But you take on ‘experience that provides results’ as a tautology doesn’t prove any reasonable tautological constructions principles in which it is said to be so. From many respectable authors about language, pragmatics, and philosophy, I have also come to believe that it is a ‘proverbial’ construction, apparently English specific. I noticed your saying somewhere that you are not very much into pragmatics, so I just want to say it is irrelevant to a English tautology. Unless you can provide good reasons as to why it isn’t proverb but tautology?

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  2. In philosophy, only the feminist empiricism is in the view that experience provides ‘result’. Empiricism in general is however in the view that experience provides the ‘sole’-- at least the primary--justification for all knowledge regarded ultimately at most within philosophical inquiries as such the discipline could provide a transcendent or external justification for empirical or scientific methods. Quine revolutionized empiricism by rejecting both of these ideas. For Quine, observation is thoroughly theory-laden. It is cast in terms of complex concepts that cannot be immediately given in experience, i.e., all of which are potentially subject to revision in light of further experience (Qunie 1963). And epistemology, far from providing an extra scientific vindication of natural science, is simply another project within which we empirically investigate our own practices (Qunie 19690). The version of naturalized epistemology therefore, for Quine, is mere a normative psychological investigation (Nelson 1990).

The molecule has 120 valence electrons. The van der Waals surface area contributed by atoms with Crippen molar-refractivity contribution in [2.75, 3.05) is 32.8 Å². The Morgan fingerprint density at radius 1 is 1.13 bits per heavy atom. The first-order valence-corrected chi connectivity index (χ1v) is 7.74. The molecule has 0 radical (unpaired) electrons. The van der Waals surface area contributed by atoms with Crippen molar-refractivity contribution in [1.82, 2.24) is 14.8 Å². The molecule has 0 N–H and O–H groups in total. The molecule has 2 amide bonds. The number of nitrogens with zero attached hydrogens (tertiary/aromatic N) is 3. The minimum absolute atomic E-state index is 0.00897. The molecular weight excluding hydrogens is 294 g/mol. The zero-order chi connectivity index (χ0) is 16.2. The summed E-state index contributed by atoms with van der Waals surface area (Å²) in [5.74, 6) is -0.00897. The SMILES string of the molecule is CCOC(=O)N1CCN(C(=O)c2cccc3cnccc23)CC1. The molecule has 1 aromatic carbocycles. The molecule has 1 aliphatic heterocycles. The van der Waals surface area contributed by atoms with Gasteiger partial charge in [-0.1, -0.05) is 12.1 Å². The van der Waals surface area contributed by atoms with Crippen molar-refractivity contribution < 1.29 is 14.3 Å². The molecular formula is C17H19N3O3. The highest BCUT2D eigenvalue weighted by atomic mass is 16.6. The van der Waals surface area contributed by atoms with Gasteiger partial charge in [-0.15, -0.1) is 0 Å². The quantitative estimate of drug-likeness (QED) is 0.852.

For the exact version on this above: ‘Feminist epistemology and philosophy of science’.

    Yet there is pro and contra in philosophy, as to if experience provides ‘sole’ or ‘result’ in empiricism. Since experience must undergo among argument and valent reductions for an empirical observation, I would argue that experience alone can easily be misled for an erroneous result for having to end the business of feeding the needed, or philosophizing, by an irrelevant conclusion made. Such a result would then, if happened, only prove to be of having personalized something which was irrelevant to empiricism but to the outer map on the neighbour periphery for much needed action—‘relevant’ but only there.

    However, ‘experience that provides results’ is, I like to argue, not a proposition nor a verifiable premise from empiricism as you stated, though well understood widely. And if this is the reason why you have taken this as a tautology, I am still not very happy with the take. I would rather call it as a proverb.